In a letter dated Monday, October 6, Internal Revenue Service (IRS) Commissioner John Koskinen stressed the importance of passing a tax extenders bill by the end of November to ensure that the IRS is able to meet deadlines to prepare for the 2015 tax filing season.
On Wednesday, October 1, the Office of Immigration Statistics released its annual report on immigration enforcement actions, which is part of the larger Yearbook of Immigration Statistics. The report presents summary statistics on the number of foreigners apprehended, detained, and removed from the country in the previous fiscal year.
The Food and Drug Administration, Federal Communications Commission and Office of the National Coordinator for Health IT released in April 2014 the FDASIA Health IT Report: Proposed Strategies and Recommendations for a Risk-Based Framework, in response to the Food and Drug Administration Safety and Innovation Act (FDASIA) of 2012. The report called on the administration to provide recommendations to Congress on an appropriate risk-based framework.
With the release of the administration’s recommendations in April, it is now time for lawmakers to pass legislation that achieves the complementary goals of protecting patients, ensuring safe and effective care and fostering continued innovation in a rapidly growing health IT field.
BPC's Economic Policy Project has released a new staff paper that highlights the risks that Americans face as they head into retirement. This paper is the first of several highlighting issues that the Commission on Retirement Security and Personal Savings will address.
The Financial Stability Oversight Council is set to meet this coming Monday, October 6. The Council’s agenda includes a continuation of its work in three important areas: designating non-bank firms as systemically important financial institutions (SIFIs), asset management, and improving financial data quality and removing data gaps. With news Friday of MetLife’s request for a hearing to contest its proposed designation as a SIFI, the meeting takes on heightened interest.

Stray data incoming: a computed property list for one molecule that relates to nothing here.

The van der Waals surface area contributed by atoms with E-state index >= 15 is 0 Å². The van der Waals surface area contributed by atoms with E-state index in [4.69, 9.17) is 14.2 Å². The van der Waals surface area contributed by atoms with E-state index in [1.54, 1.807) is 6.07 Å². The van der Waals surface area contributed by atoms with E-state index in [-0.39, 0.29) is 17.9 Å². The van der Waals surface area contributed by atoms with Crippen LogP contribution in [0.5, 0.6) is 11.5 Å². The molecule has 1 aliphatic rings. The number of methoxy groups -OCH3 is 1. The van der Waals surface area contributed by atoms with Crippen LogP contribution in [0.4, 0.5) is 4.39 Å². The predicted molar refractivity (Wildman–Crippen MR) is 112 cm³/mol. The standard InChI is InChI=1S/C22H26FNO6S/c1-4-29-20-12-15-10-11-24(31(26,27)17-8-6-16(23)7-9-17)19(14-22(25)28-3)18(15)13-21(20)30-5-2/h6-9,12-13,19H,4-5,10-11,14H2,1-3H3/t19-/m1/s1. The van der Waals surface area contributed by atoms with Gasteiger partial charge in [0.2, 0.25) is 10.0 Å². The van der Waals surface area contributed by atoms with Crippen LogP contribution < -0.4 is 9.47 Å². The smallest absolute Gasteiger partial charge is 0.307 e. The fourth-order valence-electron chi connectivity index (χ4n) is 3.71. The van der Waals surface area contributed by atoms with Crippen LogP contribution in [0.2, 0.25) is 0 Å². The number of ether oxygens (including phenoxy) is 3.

After months of reluctance to join the international coalition confronting the threat posed by the self-identified Islamic State (IS, but also commonly referred to as ISIS or ISIL), Turkey authorized sending its troops abroad to battle terrorists, and allowing foreign troops to operate out of Turkish bases. This seeming about-face comes after the United States and other countries exerted significant diplomatic pressure on Turkey to help shoulder the burden of defeating IS.
Since the beginning of the civilian nuclear power program in the 1950s, the federal government has undertaken to dispose of all of the used nuclear fuel rods, the most radioactive waste from the nation’s commercial nuclear power plants. One can debate the wisdom of this unique commitment, which was formalized in a 1982 law and in subsequent contracts between the government and nuclear power plant owner. However, there can be no debate about its binding nature, at least as to reactors now in existence or under construction.
Most of the public discourse on retirement planning revolves around how much people should save during their working years and what is the best means by which to do so. Just as important to retirement security, however, is what individuals do after they reach retirement and how they make their savings last for the possibility of living two, three, or more decades beyond their working careers. This is one of the biggest challenges facing the U.S. retirement system today.
At last week’s meeting of BPC's Governors’ Council, of which I am a member, we heard about some of the amazing innovations taking place around the country to better prepare students for the workforce and to better align our workforce programs with the current marketplace.
“Responding to Systemic Risk: Restoring the Balance”
By John C. Dugan, Peter R. Fisher, and Cantwell F. Muckenfuss III, co-chairs of BPC’s Systemic Risk Task Force
“Certain provisions of Dodd-Frank, however, are cause for concern, because they unnecessarily restrict the ability of the Federal Reserve and the FDIC to provide short-term liquidity to the financial system to mitigate the real-economy impact of a financial panic or crisis and they also restrict the ability to guarantee the debt of healthy financial companies in similar circumstances."